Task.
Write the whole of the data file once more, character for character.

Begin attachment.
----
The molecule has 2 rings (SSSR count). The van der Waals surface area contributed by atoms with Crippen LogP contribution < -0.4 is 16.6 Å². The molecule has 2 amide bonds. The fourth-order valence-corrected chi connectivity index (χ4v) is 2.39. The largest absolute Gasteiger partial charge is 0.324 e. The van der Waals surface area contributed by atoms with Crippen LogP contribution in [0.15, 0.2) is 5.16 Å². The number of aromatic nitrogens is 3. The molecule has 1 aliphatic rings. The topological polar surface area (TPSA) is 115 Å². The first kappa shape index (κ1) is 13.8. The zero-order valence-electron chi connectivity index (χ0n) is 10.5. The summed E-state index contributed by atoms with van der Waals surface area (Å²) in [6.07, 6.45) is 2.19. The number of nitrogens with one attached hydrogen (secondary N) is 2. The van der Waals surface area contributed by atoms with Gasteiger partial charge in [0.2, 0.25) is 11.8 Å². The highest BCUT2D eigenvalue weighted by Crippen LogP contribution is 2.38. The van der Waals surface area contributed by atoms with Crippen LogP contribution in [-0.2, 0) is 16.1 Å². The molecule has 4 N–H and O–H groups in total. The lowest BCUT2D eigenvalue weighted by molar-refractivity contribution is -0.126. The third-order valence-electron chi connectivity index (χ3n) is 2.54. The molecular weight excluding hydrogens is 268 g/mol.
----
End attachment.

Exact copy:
The molecule has 2 rings (SSSR count). The van der Waals surface area contributed by atoms with Crippen LogP contribution < -0.4 is 16.6 Å². The molecule has 2 amide bonds. The fourth-order valence-corrected chi connectivity index (χ4v) is 2.39. The largest absolute Gasteiger partial charge is 0.324 e. The van der Waals surface area contributed by atoms with Crippen LogP contribution in [0.15, 0.2) is 5.16 Å². The number of aromatic nitrogens is 3. The molecule has 1 aliphatic rings. The topological polar surface area (TPSA) is 115 Å². The first kappa shape index (κ1) is 13.8. The zero-order valence-electron chi connectivity index (χ0n) is 10.5. The summed E-state index contributed by atoms with van der Waals surface area (Å²) in [6.07, 6.45) is 2.19. The number of nitrogens with one attached hydrogen (secondary N) is 2. The van der Waals surface area contributed by atoms with Gasteiger partial charge in [0.2, 0.25) is 11.8 Å². The highest BCUT2D eigenvalue weighted by Crippen LogP contribution is 2.38. The van der Waals surface area contributed by atoms with Crippen LogP contribution in [-0.2, 0) is 16.1 Å². The molecule has 4 N–H and O–H groups in total. The lowest BCUT2D eigenvalue weighted by molar-refractivity contribution is -0.126. The third-order valence-electron chi connectivity index (χ3n) is 2.54. The molecular weight excluding hydrogens is 268 g/mol.